Filling the Space

Filling the Space

© Robyn R. Smith, 2016

Years ago, my growing, homeschooling family of five moved from an 1,100 sq. ft. home to one that, including the basement, was three times that size. Despite the cramped conditions of our old house, we had LOTS of extra space in the new home, with nothing to occupy it.

We talked about furniture and uses for each room. Visions of pool tables and mini ball-pits flashed through our heads. We would even have one whole wing of the house dedicated to homeschooling, and a breakfast nook for crafts; no more cleaning up books and projects every time we wanted to eat!

As we considered the best uses for all that space, I shared our thoughts with another home-educating friend. She, too, had moved from a smaller home to a much larger one a few years earlier. She offered this advice:

“Don’t be in a hurry to fill the space.”

She suggested taking our time and observing how we naturally gravitate to different spaces for different tasks. Besides, the less “stuff” we owned, the less we were “owned” by our stuff.

I took her advice to heart.

Following my friend’s suggestion, we found our open, unfinished basement a great roller skating space in the middle of winter, and a cool play space in the heat of summer. Eventually, we added a carpet remnant, couch, beanbag chairs, and TV for our kids-become-teenagers’ “hang-out” space. I even ran a short-term gift basket business in one section.

We never did get the pool table, and we didn’t really mind.

The upstairs fluctuated between office space, guest room, and separate bedroom. The formal living room did indeed become a home-school classroom, and the back screened-in porch, left to its own evolution, eventually became my summertime sanctuary.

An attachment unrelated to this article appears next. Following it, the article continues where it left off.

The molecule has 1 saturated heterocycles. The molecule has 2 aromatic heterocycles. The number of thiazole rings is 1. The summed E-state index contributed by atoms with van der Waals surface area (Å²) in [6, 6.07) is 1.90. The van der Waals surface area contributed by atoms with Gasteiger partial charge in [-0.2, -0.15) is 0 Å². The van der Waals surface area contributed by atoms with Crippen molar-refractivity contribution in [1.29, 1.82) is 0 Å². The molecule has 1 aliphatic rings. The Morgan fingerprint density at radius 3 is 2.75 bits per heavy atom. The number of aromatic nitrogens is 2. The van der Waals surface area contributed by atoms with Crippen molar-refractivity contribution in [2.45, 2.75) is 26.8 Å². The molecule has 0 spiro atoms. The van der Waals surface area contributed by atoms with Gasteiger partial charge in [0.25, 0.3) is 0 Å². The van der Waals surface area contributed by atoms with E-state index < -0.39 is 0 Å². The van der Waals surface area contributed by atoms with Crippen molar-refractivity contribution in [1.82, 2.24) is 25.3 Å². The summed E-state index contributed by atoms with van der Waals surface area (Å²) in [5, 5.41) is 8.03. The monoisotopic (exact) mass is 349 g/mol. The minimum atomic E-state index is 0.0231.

Ultimately the space did fill up and, as we were warned, we felt the strain of being “owned” by too much stuff – a lesson I’m still trying to learn. Nevertheless, it took time to do so, and our space was filled with many happy memories and activities.

Recently, I had the opportunity to visit with my wise friend. We discussed our grown and growing children and our future plans. Her youngest was about to graduate. She was mentally in transition already, considering what to do with all the time previously filled with homeschooling and child rearing. Lots of thoughts were going through her head: ministry ideas, classes she could take, organizations she could participate in, travelling she might do, even potential employment. As she talked, a smile began to escape my lips.

“My friend, years ago, a dear friend offered me a piece of wisdom that served me well for many years. I now offer it back to her.” I paused, looking her in the eye, with a twinkle in mine.

“Don’t be in a hurry to fill the space. Wait patiently and see what you naturally gravitate to. Eventually it will fill itself, but take your time.”

I hugged her and concluded with, “It was good advice then, and I believe it is just as valuable now.”

She couldn’t help but smile – and agree.

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